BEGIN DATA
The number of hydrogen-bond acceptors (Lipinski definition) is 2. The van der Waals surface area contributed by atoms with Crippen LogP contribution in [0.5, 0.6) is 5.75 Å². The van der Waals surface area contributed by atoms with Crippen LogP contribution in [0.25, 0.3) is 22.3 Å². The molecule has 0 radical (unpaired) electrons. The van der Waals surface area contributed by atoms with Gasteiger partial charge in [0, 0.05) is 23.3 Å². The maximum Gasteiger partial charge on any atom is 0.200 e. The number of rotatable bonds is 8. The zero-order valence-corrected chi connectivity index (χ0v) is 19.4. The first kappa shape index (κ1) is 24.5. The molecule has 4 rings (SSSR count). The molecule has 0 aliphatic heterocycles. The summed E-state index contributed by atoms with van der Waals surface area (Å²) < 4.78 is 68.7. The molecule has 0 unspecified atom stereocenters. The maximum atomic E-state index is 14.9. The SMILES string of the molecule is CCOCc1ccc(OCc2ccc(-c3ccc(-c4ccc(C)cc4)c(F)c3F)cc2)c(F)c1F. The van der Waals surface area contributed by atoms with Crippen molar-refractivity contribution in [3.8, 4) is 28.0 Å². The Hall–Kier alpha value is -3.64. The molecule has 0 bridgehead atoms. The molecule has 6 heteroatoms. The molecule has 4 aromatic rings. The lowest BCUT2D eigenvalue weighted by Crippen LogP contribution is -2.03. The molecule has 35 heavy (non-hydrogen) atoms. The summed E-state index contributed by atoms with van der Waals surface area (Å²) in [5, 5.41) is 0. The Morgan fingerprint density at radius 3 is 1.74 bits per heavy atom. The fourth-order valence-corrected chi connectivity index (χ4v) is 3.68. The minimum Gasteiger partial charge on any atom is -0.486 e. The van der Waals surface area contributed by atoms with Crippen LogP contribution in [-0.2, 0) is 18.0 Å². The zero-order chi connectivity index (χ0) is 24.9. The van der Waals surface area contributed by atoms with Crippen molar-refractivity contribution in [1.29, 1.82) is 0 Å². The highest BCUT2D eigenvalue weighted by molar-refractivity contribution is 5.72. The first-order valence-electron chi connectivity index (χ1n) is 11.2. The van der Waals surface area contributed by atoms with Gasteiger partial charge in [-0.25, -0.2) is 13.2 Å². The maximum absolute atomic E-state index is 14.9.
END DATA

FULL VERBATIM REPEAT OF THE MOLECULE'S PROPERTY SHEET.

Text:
The number of hydrogen-bond acceptors (Lipinski definition) is 2. The van der Waals surface area contributed by atoms with Crippen LogP contribution in [0.5, 0.6) is 5.75 Å². The van der Waals surface area contributed by atoms with Crippen LogP contribution in [0.25, 0.3) is 22.3 Å². The molecule has 0 radical (unpaired) electrons. The van der Waals surface area contributed by atoms with Gasteiger partial charge in [0, 0.05) is 23.3 Å². The maximum Gasteiger partial charge on any atom is 0.200 e. The number of rotatable bonds is 8. The zero-order valence-corrected chi connectivity index (χ0v) is 19.4. The first kappa shape index (κ1) is 24.5. The molecule has 4 rings (SSSR count). The molecule has 0 aliphatic heterocycles. The summed E-state index contributed by atoms with van der Waals surface area (Å²) < 4.78 is 68.7. The molecule has 0 unspecified atom stereocenters. The maximum atomic E-state index is 14.9. The SMILES string of the molecule is CCOCc1ccc(OCc2ccc(-c3ccc(-c4ccc(C)cc4)c(F)c3F)cc2)c(F)c1F. The van der Waals surface area contributed by atoms with Crippen molar-refractivity contribution in [3.8, 4) is 28.0 Å². The Hall–Kier alpha value is -3.64. The molecule has 0 bridgehead atoms. The molecule has 6 heteroatoms. The molecule has 4 aromatic rings. The lowest BCUT2D eigenvalue weighted by Crippen LogP contribution is -2.03. The molecule has 35 heavy (non-hydrogen) atoms. The summed E-state index contributed by atoms with van der Waals surface area (Å²) in [5, 5.41) is 0. The Morgan fingerprint density at radius 3 is 1.74 bits per heavy atom. The fourth-order valence-corrected chi connectivity index (χ4v) is 3.68. The minimum Gasteiger partial charge on any atom is -0.486 e. The van der Waals surface area contributed by atoms with Crippen LogP contribution in [-0.2, 0) is 18.0 Å². The zero-order chi connectivity index (χ0) is 24.9. The van der Waals surface area contributed by atoms with Crippen molar-refractivity contribution in [1.29, 1.82) is 0 Å². The highest BCUT2D eigenvalue weighted by molar-refractivity contribution is 5.72. The first-order valence-electron chi connectivity index (χ1n) is 11.2. The van der Waals surface area contributed by atoms with Gasteiger partial charge in [-0.25, -0.2) is 13.2 Å². The maximum absolute atomic E-state index is 14.9.